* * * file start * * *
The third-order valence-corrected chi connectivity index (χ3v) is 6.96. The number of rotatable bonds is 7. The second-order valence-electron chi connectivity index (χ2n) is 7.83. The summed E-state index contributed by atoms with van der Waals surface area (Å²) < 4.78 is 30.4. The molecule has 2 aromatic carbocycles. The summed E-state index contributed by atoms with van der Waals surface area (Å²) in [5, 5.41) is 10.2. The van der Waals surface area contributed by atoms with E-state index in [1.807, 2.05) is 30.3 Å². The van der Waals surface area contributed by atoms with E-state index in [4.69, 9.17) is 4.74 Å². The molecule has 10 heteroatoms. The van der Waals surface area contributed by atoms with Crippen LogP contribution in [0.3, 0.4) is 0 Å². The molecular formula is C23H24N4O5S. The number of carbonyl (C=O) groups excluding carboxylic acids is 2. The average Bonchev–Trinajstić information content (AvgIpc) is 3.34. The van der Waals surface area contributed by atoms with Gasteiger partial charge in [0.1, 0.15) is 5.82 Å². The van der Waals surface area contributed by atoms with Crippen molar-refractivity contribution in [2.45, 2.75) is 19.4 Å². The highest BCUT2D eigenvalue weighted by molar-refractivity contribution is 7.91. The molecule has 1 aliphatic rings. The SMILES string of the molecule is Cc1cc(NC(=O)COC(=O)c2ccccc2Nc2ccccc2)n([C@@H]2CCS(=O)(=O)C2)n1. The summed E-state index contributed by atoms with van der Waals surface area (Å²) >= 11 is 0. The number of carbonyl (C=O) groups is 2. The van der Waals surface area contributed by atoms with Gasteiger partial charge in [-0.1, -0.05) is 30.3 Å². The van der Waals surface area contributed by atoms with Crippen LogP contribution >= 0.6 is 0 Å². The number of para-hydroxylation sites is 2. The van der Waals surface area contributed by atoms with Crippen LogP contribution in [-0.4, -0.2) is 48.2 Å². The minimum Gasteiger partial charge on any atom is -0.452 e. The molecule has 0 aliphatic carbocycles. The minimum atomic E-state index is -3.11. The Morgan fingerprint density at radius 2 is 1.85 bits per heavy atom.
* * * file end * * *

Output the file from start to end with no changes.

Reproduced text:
The third-order valence-corrected chi connectivity index (χ3v) is 6.96. The number of rotatable bonds is 7. The second-order valence-electron chi connectivity index (χ2n) is 7.83. The summed E-state index contributed by atoms with van der Waals surface area (Å²) < 4.78 is 30.4. The molecule has 2 aromatic carbocycles. The summed E-state index contributed by atoms with van der Waals surface area (Å²) in [5, 5.41) is 10.2. The van der Waals surface area contributed by atoms with E-state index in [1.807, 2.05) is 30.3 Å². The van der Waals surface area contributed by atoms with E-state index in [4.69, 9.17) is 4.74 Å². The molecule has 10 heteroatoms. The van der Waals surface area contributed by atoms with Crippen LogP contribution in [0.3, 0.4) is 0 Å². The molecular formula is C23H24N4O5S. The number of carbonyl (C=O) groups excluding carboxylic acids is 2. The average Bonchev–Trinajstić information content (AvgIpc) is 3.34. The van der Waals surface area contributed by atoms with Gasteiger partial charge in [0.1, 0.15) is 5.82 Å². The van der Waals surface area contributed by atoms with Crippen molar-refractivity contribution in [2.45, 2.75) is 19.4 Å². The highest BCUT2D eigenvalue weighted by molar-refractivity contribution is 7.91. The molecule has 1 aliphatic rings. The SMILES string of the molecule is Cc1cc(NC(=O)COC(=O)c2ccccc2Nc2ccccc2)n([C@@H]2CCS(=O)(=O)C2)n1. The summed E-state index contributed by atoms with van der Waals surface area (Å²) >= 11 is 0. The number of carbonyl (C=O) groups is 2. The van der Waals surface area contributed by atoms with Gasteiger partial charge in [-0.1, -0.05) is 30.3 Å². The van der Waals surface area contributed by atoms with Crippen LogP contribution >= 0.6 is 0 Å². The number of para-hydroxylation sites is 2. The van der Waals surface area contributed by atoms with Crippen LogP contribution in [-0.4, -0.2) is 48.2 Å². The minimum Gasteiger partial charge on any atom is -0.452 e. The molecule has 0 aliphatic carbocycles. The minimum atomic E-state index is -3.11. The Morgan fingerprint density at radius 2 is 1.85 bits per heavy atom.